Lucian received a Pulitzer Prize in photography in 1995 and a World Press Photo of the Year in 1996. He is a staff photographer for the Washington Post who has covered many world and national events - as well as the New York fashion shows for more than a decade. I met Lucian almost ten years ago when I was shooting the New York shows freelance for Nancy McKeon, then fashion editor of The Washington Post Magazine. He is a good friend of The Look On-Line and has even provided a link back to our site.

Monday, September 02, 2002

"Imitation Inc":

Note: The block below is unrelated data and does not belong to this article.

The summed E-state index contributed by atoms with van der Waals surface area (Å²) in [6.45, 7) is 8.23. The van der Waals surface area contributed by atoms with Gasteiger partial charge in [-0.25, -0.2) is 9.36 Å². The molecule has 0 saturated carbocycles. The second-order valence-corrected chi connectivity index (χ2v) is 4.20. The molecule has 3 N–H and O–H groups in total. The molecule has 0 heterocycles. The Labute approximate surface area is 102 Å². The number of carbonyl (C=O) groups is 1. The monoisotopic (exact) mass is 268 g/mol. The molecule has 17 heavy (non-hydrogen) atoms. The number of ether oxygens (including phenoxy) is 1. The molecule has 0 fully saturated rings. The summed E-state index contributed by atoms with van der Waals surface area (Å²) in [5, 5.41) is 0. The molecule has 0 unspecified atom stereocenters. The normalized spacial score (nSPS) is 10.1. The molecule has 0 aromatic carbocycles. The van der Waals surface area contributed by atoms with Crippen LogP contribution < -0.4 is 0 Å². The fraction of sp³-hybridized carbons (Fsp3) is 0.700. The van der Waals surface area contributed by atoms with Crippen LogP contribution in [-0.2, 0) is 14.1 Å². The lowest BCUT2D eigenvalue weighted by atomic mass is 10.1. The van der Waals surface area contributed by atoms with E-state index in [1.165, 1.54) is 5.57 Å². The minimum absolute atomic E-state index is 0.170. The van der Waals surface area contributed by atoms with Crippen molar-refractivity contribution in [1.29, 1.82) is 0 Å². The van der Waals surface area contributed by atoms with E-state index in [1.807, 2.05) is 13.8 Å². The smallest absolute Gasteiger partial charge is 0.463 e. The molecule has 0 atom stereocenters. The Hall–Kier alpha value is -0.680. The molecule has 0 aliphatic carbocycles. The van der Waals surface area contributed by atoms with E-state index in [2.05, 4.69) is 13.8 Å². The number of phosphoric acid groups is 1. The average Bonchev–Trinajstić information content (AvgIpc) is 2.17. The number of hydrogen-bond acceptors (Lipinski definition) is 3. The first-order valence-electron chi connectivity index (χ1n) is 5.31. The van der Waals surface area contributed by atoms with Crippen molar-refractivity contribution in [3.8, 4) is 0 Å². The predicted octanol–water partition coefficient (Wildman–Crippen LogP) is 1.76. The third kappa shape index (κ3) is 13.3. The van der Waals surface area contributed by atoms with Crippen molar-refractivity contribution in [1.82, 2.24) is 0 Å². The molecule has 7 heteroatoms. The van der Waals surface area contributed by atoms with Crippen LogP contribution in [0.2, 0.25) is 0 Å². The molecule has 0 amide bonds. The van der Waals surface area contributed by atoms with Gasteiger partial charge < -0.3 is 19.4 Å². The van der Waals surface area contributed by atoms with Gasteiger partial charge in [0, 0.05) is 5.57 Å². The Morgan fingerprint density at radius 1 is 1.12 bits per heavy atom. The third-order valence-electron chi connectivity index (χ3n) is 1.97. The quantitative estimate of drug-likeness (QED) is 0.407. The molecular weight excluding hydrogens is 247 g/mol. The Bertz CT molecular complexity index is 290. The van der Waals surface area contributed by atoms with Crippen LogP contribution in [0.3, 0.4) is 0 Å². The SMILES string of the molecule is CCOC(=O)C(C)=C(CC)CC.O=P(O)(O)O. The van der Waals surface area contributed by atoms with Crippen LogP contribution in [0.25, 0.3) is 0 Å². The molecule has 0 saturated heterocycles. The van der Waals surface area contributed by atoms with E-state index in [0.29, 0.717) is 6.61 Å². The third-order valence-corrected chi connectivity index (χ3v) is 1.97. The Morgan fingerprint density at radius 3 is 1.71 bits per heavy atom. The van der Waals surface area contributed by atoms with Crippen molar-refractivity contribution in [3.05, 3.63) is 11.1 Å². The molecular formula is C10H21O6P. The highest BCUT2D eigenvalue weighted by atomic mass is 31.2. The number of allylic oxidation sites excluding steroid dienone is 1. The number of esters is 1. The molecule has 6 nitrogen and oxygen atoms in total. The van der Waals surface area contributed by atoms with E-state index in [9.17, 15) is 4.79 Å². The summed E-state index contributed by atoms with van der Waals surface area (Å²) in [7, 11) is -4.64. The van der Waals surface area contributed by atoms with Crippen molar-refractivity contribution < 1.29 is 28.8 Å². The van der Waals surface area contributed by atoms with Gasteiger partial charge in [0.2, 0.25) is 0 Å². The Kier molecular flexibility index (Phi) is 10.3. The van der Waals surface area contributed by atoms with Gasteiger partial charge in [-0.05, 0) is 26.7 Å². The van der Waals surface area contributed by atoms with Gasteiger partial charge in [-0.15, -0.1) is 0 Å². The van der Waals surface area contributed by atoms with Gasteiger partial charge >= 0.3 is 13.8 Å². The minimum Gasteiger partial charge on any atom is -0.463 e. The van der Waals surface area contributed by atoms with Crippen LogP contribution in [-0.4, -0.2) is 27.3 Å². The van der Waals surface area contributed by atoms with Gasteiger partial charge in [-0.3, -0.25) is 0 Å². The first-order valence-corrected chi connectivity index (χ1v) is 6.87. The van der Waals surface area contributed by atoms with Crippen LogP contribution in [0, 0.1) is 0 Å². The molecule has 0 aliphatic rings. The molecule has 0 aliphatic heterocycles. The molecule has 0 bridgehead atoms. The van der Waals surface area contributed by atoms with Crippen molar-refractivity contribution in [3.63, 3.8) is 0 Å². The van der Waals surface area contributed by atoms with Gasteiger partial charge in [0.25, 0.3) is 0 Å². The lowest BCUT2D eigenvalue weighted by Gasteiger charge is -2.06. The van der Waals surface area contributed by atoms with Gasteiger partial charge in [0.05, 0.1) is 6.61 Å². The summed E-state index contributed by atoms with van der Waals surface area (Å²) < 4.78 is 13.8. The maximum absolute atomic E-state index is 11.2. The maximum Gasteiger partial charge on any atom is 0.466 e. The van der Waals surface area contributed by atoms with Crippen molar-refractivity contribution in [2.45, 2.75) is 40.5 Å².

A very interesting article from Folio about Gallagher Paper Collectibles the store and the man who owns it Mike Gallagher. "This store below the street houses a dizzying archive of vintage magazines — everything from 100-year-old Harper's Bazaars to a complete collection of Flair, a lushly produced magazine from the '50s". But the buzz about Gallagher's has less to do with the actual stash and more to do with who's been in to riffle through it". Many of the biggest names in fashion have at one time or another been seen going through the stacks searching for ideas and inspiration. Click here to read the full article written by Greg LIndsay.